It is thus that Venezuelan “Operations for the Liberation of the People” have resulted in the unlawful torture and murder, at the hands of death squads, of thousands of civilians. It is thus that Chinese gulags for the suppression of ethno-religious minorities are termed “re-education” centres. It is thus that xenophobia, intolerance, and supremacy masquerade as “heritage,” “tradition,” and “pride.” It is also thus that refugees are derided as “illegal aliens.” Furthermore, it is thus that the current climate crisis has, without much complaint, come to be known more mildly as “climate change,” and its deniers as “skeptics” — as if to imply that “change” might not be so urgent after all, and that deniers’ claims differ justifiably (instead of ignorantly) from the scientific consensus.
In the same essay, Orwell wrote that “[w]hen the general atmosphere is bad, language must suffer.” Similarly, for the “atmosphere” (here, meant both metaphorically and not) to improve, language must also be saved. To that end, insidious euphemisms must be outed for what they truly are: attempts to slyly make that which is intolerable seem tolerable.

ENEMY No. 3: Censorship

Freedom dies in silence. The erasure of facts suspends, by default, their very evaluation.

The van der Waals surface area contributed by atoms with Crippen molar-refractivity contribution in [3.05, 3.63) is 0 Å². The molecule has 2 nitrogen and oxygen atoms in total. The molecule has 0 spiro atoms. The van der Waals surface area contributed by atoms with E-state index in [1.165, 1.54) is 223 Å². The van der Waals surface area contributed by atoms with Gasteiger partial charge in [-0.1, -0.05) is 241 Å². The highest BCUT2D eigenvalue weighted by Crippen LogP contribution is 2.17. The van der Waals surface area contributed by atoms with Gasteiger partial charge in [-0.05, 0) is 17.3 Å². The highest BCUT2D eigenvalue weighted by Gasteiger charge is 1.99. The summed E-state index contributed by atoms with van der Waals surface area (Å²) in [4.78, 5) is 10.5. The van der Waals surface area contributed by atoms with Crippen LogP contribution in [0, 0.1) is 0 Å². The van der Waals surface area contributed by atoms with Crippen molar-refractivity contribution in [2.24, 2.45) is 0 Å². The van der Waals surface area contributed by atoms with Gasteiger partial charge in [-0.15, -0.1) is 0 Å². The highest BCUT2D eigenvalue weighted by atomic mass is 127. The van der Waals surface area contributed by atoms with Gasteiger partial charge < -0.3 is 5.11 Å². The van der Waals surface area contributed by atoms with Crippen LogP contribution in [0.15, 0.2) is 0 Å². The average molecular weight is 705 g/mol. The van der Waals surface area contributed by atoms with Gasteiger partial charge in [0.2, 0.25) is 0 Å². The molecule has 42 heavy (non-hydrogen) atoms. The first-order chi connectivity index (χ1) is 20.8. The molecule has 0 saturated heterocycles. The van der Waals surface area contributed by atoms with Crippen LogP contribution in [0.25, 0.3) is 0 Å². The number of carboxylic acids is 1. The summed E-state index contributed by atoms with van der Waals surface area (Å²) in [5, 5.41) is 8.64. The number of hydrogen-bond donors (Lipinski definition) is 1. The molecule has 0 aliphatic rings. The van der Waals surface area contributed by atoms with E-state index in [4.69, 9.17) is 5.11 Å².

And that is how censorship leads to self-censorship, which leads to silence, which leads to the death of freedom.

ENEMY No. 4: Cliché

Clichés are not only unoriginal; they are dangerous. Cliché is the thoughtless regurgitation of received ideas. To that end, cliché is among the ultimate instruments of ideology. In his study of “brainwashing” in Communist China, Thought Reform and the Psychology of Totalism, psychiatrist Robert Jay Lifton wrote that “the language of the totalist environment is characterized by the thought-terminating cliché”:

The most far-reaching and complex of human problems are compressed into brief, highly reductive, definitive-sounding phrases, easily memorized and easily expressed. They become the start and finish of any ideological analysis.